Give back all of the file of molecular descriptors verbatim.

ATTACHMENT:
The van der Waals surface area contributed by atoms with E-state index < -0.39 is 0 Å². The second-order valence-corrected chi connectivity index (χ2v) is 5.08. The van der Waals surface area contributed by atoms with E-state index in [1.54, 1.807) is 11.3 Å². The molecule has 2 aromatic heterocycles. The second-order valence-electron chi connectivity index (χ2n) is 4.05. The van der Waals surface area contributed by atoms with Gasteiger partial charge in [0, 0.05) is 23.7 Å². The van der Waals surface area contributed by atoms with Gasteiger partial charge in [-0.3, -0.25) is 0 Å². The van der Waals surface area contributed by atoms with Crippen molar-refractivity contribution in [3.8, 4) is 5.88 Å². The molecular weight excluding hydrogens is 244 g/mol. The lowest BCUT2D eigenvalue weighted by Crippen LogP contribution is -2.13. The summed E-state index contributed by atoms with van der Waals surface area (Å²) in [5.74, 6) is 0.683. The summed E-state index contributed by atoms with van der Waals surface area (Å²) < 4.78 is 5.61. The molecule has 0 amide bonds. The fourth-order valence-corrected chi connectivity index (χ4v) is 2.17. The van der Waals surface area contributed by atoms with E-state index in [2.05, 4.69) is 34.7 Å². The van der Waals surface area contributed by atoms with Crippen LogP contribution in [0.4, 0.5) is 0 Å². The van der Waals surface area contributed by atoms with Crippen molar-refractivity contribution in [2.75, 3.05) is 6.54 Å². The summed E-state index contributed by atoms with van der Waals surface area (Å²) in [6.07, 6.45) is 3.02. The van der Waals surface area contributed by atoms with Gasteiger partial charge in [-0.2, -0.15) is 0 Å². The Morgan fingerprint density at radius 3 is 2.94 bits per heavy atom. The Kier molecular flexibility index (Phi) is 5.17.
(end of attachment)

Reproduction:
The van der Waals surface area contributed by atoms with E-state index < -0.39 is 0 Å². The second-order valence-corrected chi connectivity index (χ2v) is 5.08. The van der Waals surface area contributed by atoms with E-state index in [1.54, 1.807) is 11.3 Å². The molecule has 2 aromatic heterocycles. The second-order valence-electron chi connectivity index (χ2n) is 4.05. The van der Waals surface area contributed by atoms with Gasteiger partial charge in [0, 0.05) is 23.7 Å². The van der Waals surface area contributed by atoms with Gasteiger partial charge in [-0.3, -0.25) is 0 Å². The van der Waals surface area contributed by atoms with Crippen molar-refractivity contribution in [3.8, 4) is 5.88 Å². The molecular weight excluding hydrogens is 244 g/mol. The lowest BCUT2D eigenvalue weighted by Crippen LogP contribution is -2.13. The summed E-state index contributed by atoms with van der Waals surface area (Å²) in [5.74, 6) is 0.683. The summed E-state index contributed by atoms with van der Waals surface area (Å²) < 4.78 is 5.61. The molecule has 0 amide bonds. The fourth-order valence-corrected chi connectivity index (χ4v) is 2.17. The van der Waals surface area contributed by atoms with E-state index in [2.05, 4.69) is 34.7 Å². The van der Waals surface area contributed by atoms with Crippen LogP contribution in [0.4, 0.5) is 0 Å². The van der Waals surface area contributed by atoms with Crippen molar-refractivity contribution in [2.75, 3.05) is 6.54 Å². The summed E-state index contributed by atoms with van der Waals surface area (Å²) in [6.07, 6.45) is 3.02. The van der Waals surface area contributed by atoms with Gasteiger partial charge in [-0.2, -0.15) is 0 Å². The Morgan fingerprint density at radius 3 is 2.94 bits per heavy atom. The Kier molecular flexibility index (Phi) is 5.17.